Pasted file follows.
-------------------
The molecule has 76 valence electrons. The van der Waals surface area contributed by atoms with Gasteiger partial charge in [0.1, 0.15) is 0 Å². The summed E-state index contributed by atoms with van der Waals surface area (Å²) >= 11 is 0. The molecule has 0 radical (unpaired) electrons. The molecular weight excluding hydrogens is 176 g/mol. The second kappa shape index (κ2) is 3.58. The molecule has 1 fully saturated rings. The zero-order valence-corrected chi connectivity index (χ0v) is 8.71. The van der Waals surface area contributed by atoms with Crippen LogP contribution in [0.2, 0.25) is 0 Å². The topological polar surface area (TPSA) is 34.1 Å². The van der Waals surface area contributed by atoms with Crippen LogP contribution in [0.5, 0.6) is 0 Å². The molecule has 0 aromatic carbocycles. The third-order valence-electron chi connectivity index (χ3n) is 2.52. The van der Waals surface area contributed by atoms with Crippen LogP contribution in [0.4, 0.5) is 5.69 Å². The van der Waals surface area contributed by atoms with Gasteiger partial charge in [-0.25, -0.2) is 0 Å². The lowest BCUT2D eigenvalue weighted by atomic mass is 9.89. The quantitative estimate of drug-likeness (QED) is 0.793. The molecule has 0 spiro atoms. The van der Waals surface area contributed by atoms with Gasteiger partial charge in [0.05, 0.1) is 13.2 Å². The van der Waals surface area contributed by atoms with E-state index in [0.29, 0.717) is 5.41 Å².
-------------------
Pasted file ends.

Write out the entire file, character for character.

The molecule has 76 valence electrons. The van der Waals surface area contributed by atoms with Gasteiger partial charge in [0.1, 0.15) is 0 Å². The summed E-state index contributed by atoms with van der Waals surface area (Å²) >= 11 is 0. The molecule has 0 radical (unpaired) electrons. The molecular weight excluding hydrogens is 176 g/mol. The second kappa shape index (κ2) is 3.58. The molecule has 1 fully saturated rings. The zero-order valence-corrected chi connectivity index (χ0v) is 8.71. The van der Waals surface area contributed by atoms with Crippen LogP contribution in [0.2, 0.25) is 0 Å². The topological polar surface area (TPSA) is 34.1 Å². The van der Waals surface area contributed by atoms with Crippen LogP contribution in [0.5, 0.6) is 0 Å². The molecule has 0 aromatic carbocycles. The third-order valence-electron chi connectivity index (χ3n) is 2.52. The van der Waals surface area contributed by atoms with Crippen LogP contribution in [0.4, 0.5) is 5.69 Å². The van der Waals surface area contributed by atoms with Gasteiger partial charge in [-0.25, -0.2) is 0 Å². The lowest BCUT2D eigenvalue weighted by atomic mass is 9.89. The quantitative estimate of drug-likeness (QED) is 0.793. The molecule has 0 spiro atoms. The van der Waals surface area contributed by atoms with Gasteiger partial charge in [0.05, 0.1) is 13.2 Å². The van der Waals surface area contributed by atoms with E-state index in [0.29, 0.717) is 5.41 Å².